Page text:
Witnessing history

February 21, 2011

The first decade of the new millennium has produced several cross-currents that are buffeting our world, overturning old orders and creating new realities. As we attempt to ‘understand the times and know what Israel should do’ in the coming decade, we are reminded that there is only one unshakeable kingdom, and that everything not based on this kingdom will be shaken.
I write this from New Zealand while attending a congress of national leaders reflecting on the challenges of the decade ahead. Even here, literally at the ‘ends of the earth’, the cross-currents shaking our world are clearly being felt.
I am sharing at this congress on several cross-currents shaping our world right now. The one filling our headlines these days is that of the interaction between the western world and the Islamic world.
Many talk of the Islamisation of the West, but what we are watching on our screens is also fruit of the westernisation of the Islamic world, specifically the Arabic world.
Facebook, Twitter, western education and democratic ideals have all conspired to trigger this series of eruptions across the Arabic world.
The following brief survey, sent out by Liz Adleta to inform intercession, focused my attention on the breadth of the historic events we are witnessing:
LIBYA: The premier denounced a "plot" to turn his country into a terrorist base, as anti-regime protests reached the capital and world powers slammed an iron-fisted crackdown said to have cost hundreds of lives.
IRAN: A massive police deployment in Tehran prevented large-scale protests from erupting, although Iranian opposition websites reported stray clashes and officials said the capital remained calm.
BAHRAIN: Bahrain's Sunni Muslim ruling family came under increased pressure to open in-depth talks with the Shiite-led opposition, as protesters erected more tents on the capital's Pearl Square and unions called off a strike.
MOROCCO: Thousands staged rallies in Moroccan cities demanding political reform and limits on the powers of King Mohammed VI, with protesters shouting "the people want change."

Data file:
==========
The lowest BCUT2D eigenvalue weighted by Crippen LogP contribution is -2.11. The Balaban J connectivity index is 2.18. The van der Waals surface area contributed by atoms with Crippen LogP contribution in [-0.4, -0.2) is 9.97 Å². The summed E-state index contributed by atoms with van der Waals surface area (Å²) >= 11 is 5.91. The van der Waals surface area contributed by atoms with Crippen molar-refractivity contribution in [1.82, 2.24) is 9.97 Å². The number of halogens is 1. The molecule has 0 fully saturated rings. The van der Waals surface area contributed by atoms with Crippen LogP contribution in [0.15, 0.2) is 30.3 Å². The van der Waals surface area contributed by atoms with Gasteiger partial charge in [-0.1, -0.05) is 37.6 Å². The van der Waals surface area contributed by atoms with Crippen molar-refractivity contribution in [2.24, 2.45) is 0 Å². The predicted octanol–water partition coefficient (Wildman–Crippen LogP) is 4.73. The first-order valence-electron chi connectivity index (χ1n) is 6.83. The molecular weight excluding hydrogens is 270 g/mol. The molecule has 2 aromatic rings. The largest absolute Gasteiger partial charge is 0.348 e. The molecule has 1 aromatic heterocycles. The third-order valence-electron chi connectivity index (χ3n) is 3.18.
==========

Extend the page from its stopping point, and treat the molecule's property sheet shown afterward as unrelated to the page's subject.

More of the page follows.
KUWAIT: Hundreds of stateless Arabs demonstrated for the third day running to press for basic rights and citizenship of the oil-rich Gulf state, and Human Rights Watch called for the release of dozens detained on Friday.
YEMEN: Hundreds of students demonstrated on the eighth straight day of anti-regime protests in Sanaa, while police shot dead a protester in south Yemen and the opposition vowed to join protests.
EGYPT: Three police officers in Alexandria face questioning over the shooting of protesters in the early days of the Egyptian uprising, as banks reopened and workers at Egypt's largest factory ended a strike.
TUNISIA: Tunisia's interim government asked Saudi Arabia to extradite deposed strongman Zine El Abidine Ben Ali as it faced a second day of protests on the streets of Tunis, demanding its resignation.
DJIBOUTI: Djibouti authorities have "provisionally released" three top opposition leaders briefly detained after unprecedented protests demanding regime change, the state prosecutor said.
IRAQ: At least eight people, four police and four civilians, were reported wounded when clashes erupted during a rally in the Iraqi Kurdish city of Sulaimaniyah.
JORDAN: King Abdullah II urged speedy reforms, comprehensive dialogue and more efforts to battle corruption amid popular discontent and pro-reform protests.
SYRIA: A jailed Syrian Kurdish blogger and rights activist, Kamal Hussein Sheikho, is on a hunger strike, according to the Syrian Observatory for Human Rights.
ALGERIA: Foreign Minister Mourad Medelci told Spain's El Pais newspaper the anti-government revolts in Tunisia and Egypt will not spread to Algeria, a day after riot police clashed with protesters in the centre of Algiers.
Liz reminds us that God sets up kings and deposes them; He changes times and seasons.
Lord, may your kingdom come, your will be done in the Middle East, in Europe, on earth, as it is in heaven.
Till next week,
Jeff Fountain

Till next week,


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